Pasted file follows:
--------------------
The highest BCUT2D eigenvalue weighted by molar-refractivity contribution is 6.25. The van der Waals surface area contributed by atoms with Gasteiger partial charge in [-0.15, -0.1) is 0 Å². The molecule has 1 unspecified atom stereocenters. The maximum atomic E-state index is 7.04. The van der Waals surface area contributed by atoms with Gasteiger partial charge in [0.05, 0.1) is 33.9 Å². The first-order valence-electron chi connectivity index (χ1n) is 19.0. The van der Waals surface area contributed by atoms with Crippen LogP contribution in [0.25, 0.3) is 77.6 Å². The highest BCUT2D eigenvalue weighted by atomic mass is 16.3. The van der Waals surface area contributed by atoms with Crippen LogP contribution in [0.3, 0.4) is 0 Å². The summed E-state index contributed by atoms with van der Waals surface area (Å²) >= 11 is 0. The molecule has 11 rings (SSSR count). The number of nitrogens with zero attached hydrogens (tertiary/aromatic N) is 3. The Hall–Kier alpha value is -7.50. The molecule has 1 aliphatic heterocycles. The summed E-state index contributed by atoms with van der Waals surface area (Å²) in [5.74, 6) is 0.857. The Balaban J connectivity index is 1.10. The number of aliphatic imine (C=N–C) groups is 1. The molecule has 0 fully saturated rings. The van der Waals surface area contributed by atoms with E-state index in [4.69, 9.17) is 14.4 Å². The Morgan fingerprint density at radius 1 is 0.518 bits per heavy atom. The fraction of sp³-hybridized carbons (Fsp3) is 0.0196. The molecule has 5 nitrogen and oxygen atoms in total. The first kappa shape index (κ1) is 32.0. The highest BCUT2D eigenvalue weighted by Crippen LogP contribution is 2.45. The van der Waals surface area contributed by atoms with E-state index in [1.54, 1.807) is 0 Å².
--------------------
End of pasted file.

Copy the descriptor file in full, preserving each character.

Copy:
The highest BCUT2D eigenvalue weighted by molar-refractivity contribution is 6.25. The van der Waals surface area contributed by atoms with Gasteiger partial charge in [-0.15, -0.1) is 0 Å². The molecule has 1 unspecified atom stereocenters. The maximum atomic E-state index is 7.04. The van der Waals surface area contributed by atoms with Gasteiger partial charge in [0.05, 0.1) is 33.9 Å². The first-order valence-electron chi connectivity index (χ1n) is 19.0. The van der Waals surface area contributed by atoms with Crippen LogP contribution in [0.25, 0.3) is 77.6 Å². The highest BCUT2D eigenvalue weighted by atomic mass is 16.3. The van der Waals surface area contributed by atoms with Crippen LogP contribution in [0.3, 0.4) is 0 Å². The summed E-state index contributed by atoms with van der Waals surface area (Å²) >= 11 is 0. The molecule has 11 rings (SSSR count). The number of nitrogens with zero attached hydrogens (tertiary/aromatic N) is 3. The Hall–Kier alpha value is -7.50. The molecule has 1 aliphatic heterocycles. The summed E-state index contributed by atoms with van der Waals surface area (Å²) in [5.74, 6) is 0.857. The Balaban J connectivity index is 1.10. The number of aliphatic imine (C=N–C) groups is 1. The molecule has 0 fully saturated rings. The van der Waals surface area contributed by atoms with E-state index in [4.69, 9.17) is 14.4 Å². The Morgan fingerprint density at radius 1 is 0.518 bits per heavy atom. The fraction of sp³-hybridized carbons (Fsp3) is 0.0196. The molecule has 5 nitrogen and oxygen atoms in total. The first kappa shape index (κ1) is 32.0. The highest BCUT2D eigenvalue weighted by Crippen LogP contribution is 2.45. The van der Waals surface area contributed by atoms with E-state index in [1.54, 1.807) is 0 Å².